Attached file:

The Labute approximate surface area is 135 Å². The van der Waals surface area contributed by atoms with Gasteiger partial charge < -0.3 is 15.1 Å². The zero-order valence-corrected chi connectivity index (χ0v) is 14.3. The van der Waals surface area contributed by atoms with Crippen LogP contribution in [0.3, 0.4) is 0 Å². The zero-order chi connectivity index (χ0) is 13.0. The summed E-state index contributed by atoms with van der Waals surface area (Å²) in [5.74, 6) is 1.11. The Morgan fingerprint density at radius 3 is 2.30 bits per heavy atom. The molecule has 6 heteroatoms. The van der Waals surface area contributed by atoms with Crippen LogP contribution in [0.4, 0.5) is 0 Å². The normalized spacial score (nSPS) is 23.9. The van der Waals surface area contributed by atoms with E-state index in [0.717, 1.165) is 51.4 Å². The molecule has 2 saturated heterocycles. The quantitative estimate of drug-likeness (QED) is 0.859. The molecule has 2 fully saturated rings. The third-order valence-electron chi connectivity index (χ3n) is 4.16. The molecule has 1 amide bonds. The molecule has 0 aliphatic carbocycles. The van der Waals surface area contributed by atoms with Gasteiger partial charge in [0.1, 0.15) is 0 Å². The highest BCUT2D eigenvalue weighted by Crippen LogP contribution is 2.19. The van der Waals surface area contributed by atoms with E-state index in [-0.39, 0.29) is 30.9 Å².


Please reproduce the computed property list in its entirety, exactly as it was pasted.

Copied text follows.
The Labute approximate surface area is 135 Å². The van der Waals surface area contributed by atoms with Gasteiger partial charge < -0.3 is 15.1 Å². The zero-order valence-corrected chi connectivity index (χ0v) is 14.3. The van der Waals surface area contributed by atoms with Crippen LogP contribution in [0.3, 0.4) is 0 Å². The zero-order chi connectivity index (χ0) is 13.0. The summed E-state index contributed by atoms with van der Waals surface area (Å²) in [5.74, 6) is 1.11. The Morgan fingerprint density at radius 3 is 2.30 bits per heavy atom. The molecule has 6 heteroatoms. The van der Waals surface area contributed by atoms with Crippen LogP contribution in [0.4, 0.5) is 0 Å². The normalized spacial score (nSPS) is 23.9. The van der Waals surface area contributed by atoms with E-state index in [0.717, 1.165) is 51.4 Å². The molecule has 2 saturated heterocycles. The quantitative estimate of drug-likeness (QED) is 0.859. The molecule has 2 fully saturated rings. The third-order valence-electron chi connectivity index (χ3n) is 4.16. The molecule has 1 amide bonds. The molecule has 0 aliphatic carbocycles. The van der Waals surface area contributed by atoms with Gasteiger partial charge in [0.1, 0.15) is 0 Å². The highest BCUT2D eigenvalue weighted by Crippen LogP contribution is 2.19. The van der Waals surface area contributed by atoms with E-state index in [-0.39, 0.29) is 30.9 Å².